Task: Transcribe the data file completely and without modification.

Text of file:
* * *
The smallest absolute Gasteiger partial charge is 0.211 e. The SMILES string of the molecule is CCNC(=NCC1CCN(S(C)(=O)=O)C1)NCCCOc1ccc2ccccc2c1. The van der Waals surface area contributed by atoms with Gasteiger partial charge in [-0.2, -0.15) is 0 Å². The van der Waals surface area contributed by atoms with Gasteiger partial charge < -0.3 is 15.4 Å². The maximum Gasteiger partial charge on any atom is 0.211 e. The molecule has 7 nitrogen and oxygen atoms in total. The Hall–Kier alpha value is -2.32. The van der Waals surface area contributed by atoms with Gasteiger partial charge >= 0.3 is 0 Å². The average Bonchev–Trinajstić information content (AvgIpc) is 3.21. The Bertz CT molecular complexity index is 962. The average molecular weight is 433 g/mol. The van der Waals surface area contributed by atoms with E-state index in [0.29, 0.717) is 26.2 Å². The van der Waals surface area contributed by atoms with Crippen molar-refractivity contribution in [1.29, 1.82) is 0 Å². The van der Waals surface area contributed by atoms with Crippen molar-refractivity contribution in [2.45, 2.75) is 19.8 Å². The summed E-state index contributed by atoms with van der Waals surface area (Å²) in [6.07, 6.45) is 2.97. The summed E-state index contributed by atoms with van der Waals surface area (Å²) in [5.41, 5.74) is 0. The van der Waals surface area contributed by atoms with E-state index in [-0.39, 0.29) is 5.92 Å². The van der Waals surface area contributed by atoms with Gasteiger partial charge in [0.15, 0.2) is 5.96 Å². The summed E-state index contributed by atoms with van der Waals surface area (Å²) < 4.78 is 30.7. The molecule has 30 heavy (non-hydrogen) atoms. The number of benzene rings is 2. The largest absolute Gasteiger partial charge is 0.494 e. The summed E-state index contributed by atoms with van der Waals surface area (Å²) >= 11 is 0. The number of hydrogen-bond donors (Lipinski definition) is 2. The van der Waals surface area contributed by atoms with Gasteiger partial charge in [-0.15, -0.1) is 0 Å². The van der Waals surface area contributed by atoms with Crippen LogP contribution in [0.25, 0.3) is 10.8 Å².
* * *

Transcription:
The smallest absolute Gasteiger partial charge is 0.211 e. The SMILES string of the molecule is CCNC(=NCC1CCN(S(C)(=O)=O)C1)NCCCOc1ccc2ccccc2c1. The van der Waals surface area contributed by atoms with Gasteiger partial charge in [-0.2, -0.15) is 0 Å². The van der Waals surface area contributed by atoms with Gasteiger partial charge < -0.3 is 15.4 Å². The maximum Gasteiger partial charge on any atom is 0.211 e. The molecule has 7 nitrogen and oxygen atoms in total. The Hall–Kier alpha value is -2.32. The van der Waals surface area contributed by atoms with Gasteiger partial charge >= 0.3 is 0 Å². The average Bonchev–Trinajstić information content (AvgIpc) is 3.21. The Bertz CT molecular complexity index is 962. The average molecular weight is 433 g/mol. The van der Waals surface area contributed by atoms with E-state index in [0.29, 0.717) is 26.2 Å². The van der Waals surface area contributed by atoms with Crippen molar-refractivity contribution in [1.29, 1.82) is 0 Å². The van der Waals surface area contributed by atoms with Crippen molar-refractivity contribution in [2.45, 2.75) is 19.8 Å². The summed E-state index contributed by atoms with van der Waals surface area (Å²) in [6.07, 6.45) is 2.97. The summed E-state index contributed by atoms with van der Waals surface area (Å²) in [5.41, 5.74) is 0. The van der Waals surface area contributed by atoms with E-state index in [-0.39, 0.29) is 5.92 Å². The van der Waals surface area contributed by atoms with Gasteiger partial charge in [0.15, 0.2) is 5.96 Å². The summed E-state index contributed by atoms with van der Waals surface area (Å²) < 4.78 is 30.7. The molecule has 30 heavy (non-hydrogen) atoms. The number of benzene rings is 2. The largest absolute Gasteiger partial charge is 0.494 e. The summed E-state index contributed by atoms with van der Waals surface area (Å²) >= 11 is 0. The number of hydrogen-bond donors (Lipinski definition) is 2. The van der Waals surface area contributed by atoms with Gasteiger partial charge in [-0.15, -0.1) is 0 Å². The van der Waals surface area contributed by atoms with Crippen LogP contribution in [0.25, 0.3) is 10.8 Å².